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Tag Archives: mithras

Tertullian, On the Crown 15

“Be ashamed as Christ’s fellow-soldiers to be open to reproach not only from Christ himself but from any soldier of Mithra. For to him when he is initiated in a cavern, a veritable home of darkness, a crown is offered on a naked sword, as if in parody of martyrdom; this then is placed on his head, and he is enjoined with his own hand to lift it from his head and voluntarily to transfer it to his shoulder, declaring that Mithra is his crown. Thereafter he is never crowned. And this is regarded as evidence of his steadfastness, if ever he is tempted to break his oath, and forthwith he is regarded as a soldier of Mithra, should he have rejected the crown and claimed the god himself as his crown. We may recognise the craft of the devil, who counterfeits divine things to turn us from our faith and bring us into condemnation.” – Tertullian, On the Crown 15

Strabo, Geography 15.3

“The Persians therefore do not erect statues and altars, but sacrifice on a high place, regarding the heaven as Zeus; and they honour also the sun, whom they call Mithra, and the moon and Aphrodite and fire and earth and the winds and water.” – Strabo, Geography 15.3

Jerome, Against Jovinianus 2.14

“Eubulus who wrote the history of Mithras in many volumes, relates that among the Persians there are three kinds of Magi, the first of whom, those of greatest learning and eloquence, take no food except meal and vegetables. At Eleusis it is customary to abstain from fowls and fish and certain fruits. Euripides relates that the prophets of Jupiter in Crete abstained not only from flesh, but also from cooked food. Xenocrates the philosopher writes that at Athens out of all the laws of Triptolemus only three precepts remain in the temple of Ceres: respect to parents, reverence for the gods, and abstinence from flesh.” – Jerome, Against Jovinianus 2.14

Socrates Scholasticus, Ecclesiastical History 5.16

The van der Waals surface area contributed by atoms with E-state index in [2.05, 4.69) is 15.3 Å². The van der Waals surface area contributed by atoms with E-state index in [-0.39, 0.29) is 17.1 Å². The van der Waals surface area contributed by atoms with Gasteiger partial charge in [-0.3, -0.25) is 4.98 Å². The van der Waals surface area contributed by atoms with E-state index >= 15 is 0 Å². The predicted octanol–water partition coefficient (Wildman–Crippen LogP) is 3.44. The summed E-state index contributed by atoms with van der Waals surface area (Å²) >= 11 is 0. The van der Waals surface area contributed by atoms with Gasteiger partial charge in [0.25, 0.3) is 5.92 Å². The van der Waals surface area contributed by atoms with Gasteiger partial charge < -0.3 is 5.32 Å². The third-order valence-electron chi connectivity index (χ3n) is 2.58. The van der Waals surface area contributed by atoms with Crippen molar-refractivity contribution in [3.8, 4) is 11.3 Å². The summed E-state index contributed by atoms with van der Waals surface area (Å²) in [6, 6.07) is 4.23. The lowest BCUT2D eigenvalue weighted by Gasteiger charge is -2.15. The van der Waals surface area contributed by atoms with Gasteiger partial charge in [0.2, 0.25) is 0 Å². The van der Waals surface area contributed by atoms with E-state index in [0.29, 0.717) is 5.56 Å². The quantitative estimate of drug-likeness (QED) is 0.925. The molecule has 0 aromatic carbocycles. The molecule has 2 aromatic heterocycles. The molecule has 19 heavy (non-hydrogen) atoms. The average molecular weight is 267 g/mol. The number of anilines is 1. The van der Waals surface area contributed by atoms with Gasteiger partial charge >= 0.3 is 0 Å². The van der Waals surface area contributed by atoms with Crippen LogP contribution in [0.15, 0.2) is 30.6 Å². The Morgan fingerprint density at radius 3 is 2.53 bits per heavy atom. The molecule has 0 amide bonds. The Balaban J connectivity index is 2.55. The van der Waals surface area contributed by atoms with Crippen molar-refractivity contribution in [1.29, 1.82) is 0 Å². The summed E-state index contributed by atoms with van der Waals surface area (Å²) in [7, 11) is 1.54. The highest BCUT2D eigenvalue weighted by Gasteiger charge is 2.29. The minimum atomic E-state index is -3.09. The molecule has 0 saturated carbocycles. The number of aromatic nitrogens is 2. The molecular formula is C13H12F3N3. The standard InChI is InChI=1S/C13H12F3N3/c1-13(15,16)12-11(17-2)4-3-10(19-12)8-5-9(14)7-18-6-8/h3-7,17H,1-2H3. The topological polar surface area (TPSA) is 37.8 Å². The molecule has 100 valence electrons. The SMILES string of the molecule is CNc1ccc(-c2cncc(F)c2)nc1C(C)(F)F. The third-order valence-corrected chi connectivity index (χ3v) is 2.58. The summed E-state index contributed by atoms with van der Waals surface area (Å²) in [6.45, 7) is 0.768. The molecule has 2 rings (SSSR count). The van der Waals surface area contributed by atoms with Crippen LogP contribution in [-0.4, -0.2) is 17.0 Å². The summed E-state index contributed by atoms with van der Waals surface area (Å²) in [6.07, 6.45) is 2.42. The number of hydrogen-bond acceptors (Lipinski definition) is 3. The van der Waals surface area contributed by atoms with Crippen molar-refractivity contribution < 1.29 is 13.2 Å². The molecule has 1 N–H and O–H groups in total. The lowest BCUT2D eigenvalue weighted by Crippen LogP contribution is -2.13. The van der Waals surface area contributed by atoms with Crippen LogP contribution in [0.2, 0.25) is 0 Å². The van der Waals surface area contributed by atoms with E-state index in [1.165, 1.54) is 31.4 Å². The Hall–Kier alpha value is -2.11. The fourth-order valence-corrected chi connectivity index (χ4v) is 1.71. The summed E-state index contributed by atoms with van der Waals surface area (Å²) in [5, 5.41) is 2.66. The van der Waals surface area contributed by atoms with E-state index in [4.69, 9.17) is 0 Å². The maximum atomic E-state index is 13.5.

“At the solicitation of Theophilus bishop of Alexandria the emperor issued an order at this time for the demolition of the heathen temples in that city; commanding also that it should be put in execution under the direction of Theophilus. Seizing this opportunity, Theophilus exerted himself to the utmost to expose the pagan mysteries to contempt. And to begin with, he caused the Mithreum to be cleaned out, and exhibited to public view the tokens of its bloody mysteries. Then he destroyed the Serapeum, and the bloody rites of the Mithreum he publicly caricatured; the Serapeum also he showed full of extravagant superstitions, and he had the phalli of Dionysos carried through the midst of the forum. The pagans of Alexandria, and especially the professors of philosophy, were unable to repress their rage at this exposure, and exceeded in revengeful ferocity their outrages on a former occasion: for with one accord, at a preconcerted signal, they rushed impetuously upon the Christians, and murdered every one they could lay hands on. The Christians also made an attempt to resist the assailants, and so the mischief was the more augmented. This desperate affray was prolonged until satiety of bloodshed put an end to it. Then it was discovered that very few of the heathens had been killed, but a great number of Christians; while the number of wounded on each side was almost innumerable. Fear then possessed the pagans on account of what was done, as they considered the emperor’s displeasure. For having done what seemed good in their own eyes, and by their bloodshed having quenched their courage, some fled in one direction, some in another, and many quitting Alexandria, dispersed themselves in various cities. Among these were the two grammarians Helladius and Ammonius, whose pupil I was in my youth at Constantinople. Helladius was said to be the priest of Jupiter, and Ammonius of Simius. Thus this disturbance having been terminated, the governor of Alexandria, and the commander-in-chief of the troops in Egypt, assisted Theophilus in demolishing the heathen temples. These were therefore razed to the ground, and the images of their gods molten into pots and other convenient utensils for the use of the Alexandrian church; for the emperor had instructed Theophilus to distribute them for the relief of the poor. All the images were accordingly broken to pieces, except one statue of the god before mentioned, which Theophilus preserved and set up in a public place; ‘ Lest,’ said he, ‘at a future time the heathens should deny that they had ever worshiped such gods.’ This action gave great umbrage to Ammonius the grammarian in particular, who to my knowledge was accustomed to say that ‘the religion of the Gentiles was grossly abused in that that single statue was not also molten, but preserved, in order to render that religion ridiculous.’ Helladius however boasted in the presence of some that he had slain in that desperate onset nine men with his own hand. Such were the doings at Alexandria at that time.” – Socrates Scholasticus, Ecclesiastical History 5.16